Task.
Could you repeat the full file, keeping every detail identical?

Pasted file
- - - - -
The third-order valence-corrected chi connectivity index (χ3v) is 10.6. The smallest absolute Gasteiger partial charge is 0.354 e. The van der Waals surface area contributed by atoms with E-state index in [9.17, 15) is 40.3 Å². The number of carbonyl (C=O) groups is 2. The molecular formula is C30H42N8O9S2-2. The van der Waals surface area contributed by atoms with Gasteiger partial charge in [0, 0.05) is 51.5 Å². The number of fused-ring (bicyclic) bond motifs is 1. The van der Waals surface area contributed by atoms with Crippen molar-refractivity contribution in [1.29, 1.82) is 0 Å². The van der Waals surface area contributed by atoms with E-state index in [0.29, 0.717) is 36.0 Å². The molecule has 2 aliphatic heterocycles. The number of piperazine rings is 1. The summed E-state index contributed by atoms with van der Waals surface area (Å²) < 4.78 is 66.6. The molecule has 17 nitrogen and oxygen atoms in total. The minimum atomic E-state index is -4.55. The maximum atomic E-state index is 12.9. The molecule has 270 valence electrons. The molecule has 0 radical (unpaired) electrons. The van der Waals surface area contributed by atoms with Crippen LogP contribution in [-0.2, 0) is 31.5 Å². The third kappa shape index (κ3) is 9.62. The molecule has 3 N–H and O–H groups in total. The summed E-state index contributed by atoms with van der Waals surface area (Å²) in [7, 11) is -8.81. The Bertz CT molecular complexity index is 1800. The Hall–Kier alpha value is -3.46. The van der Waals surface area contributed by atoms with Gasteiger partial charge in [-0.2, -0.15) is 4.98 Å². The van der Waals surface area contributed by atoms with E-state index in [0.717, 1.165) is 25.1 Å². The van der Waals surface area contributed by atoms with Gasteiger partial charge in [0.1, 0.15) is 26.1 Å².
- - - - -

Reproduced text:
The third-order valence-corrected chi connectivity index (χ3v) is 10.6. The smallest absolute Gasteiger partial charge is 0.354 e. The van der Waals surface area contributed by atoms with E-state index in [9.17, 15) is 40.3 Å². The number of carbonyl (C=O) groups is 2. The molecular formula is C30H42N8O9S2-2. The van der Waals surface area contributed by atoms with Gasteiger partial charge in [0, 0.05) is 51.5 Å². The number of fused-ring (bicyclic) bond motifs is 1. The van der Waals surface area contributed by atoms with Crippen molar-refractivity contribution in [1.29, 1.82) is 0 Å². The van der Waals surface area contributed by atoms with E-state index in [0.29, 0.717) is 36.0 Å². The molecule has 2 aliphatic heterocycles. The number of piperazine rings is 1. The summed E-state index contributed by atoms with van der Waals surface area (Å²) < 4.78 is 66.6. The molecule has 17 nitrogen and oxygen atoms in total. The minimum atomic E-state index is -4.55. The maximum atomic E-state index is 12.9. The molecule has 270 valence electrons. The molecule has 0 radical (unpaired) electrons. The van der Waals surface area contributed by atoms with Crippen LogP contribution in [-0.2, 0) is 31.5 Å². The third kappa shape index (κ3) is 9.62. The molecule has 3 N–H and O–H groups in total. The summed E-state index contributed by atoms with van der Waals surface area (Å²) in [7, 11) is -8.81. The Bertz CT molecular complexity index is 1800. The Hall–Kier alpha value is -3.46. The van der Waals surface area contributed by atoms with Gasteiger partial charge in [-0.2, -0.15) is 4.98 Å². The van der Waals surface area contributed by atoms with E-state index in [0.717, 1.165) is 25.1 Å². The van der Waals surface area contributed by atoms with Gasteiger partial charge in [0.1, 0.15) is 26.1 Å².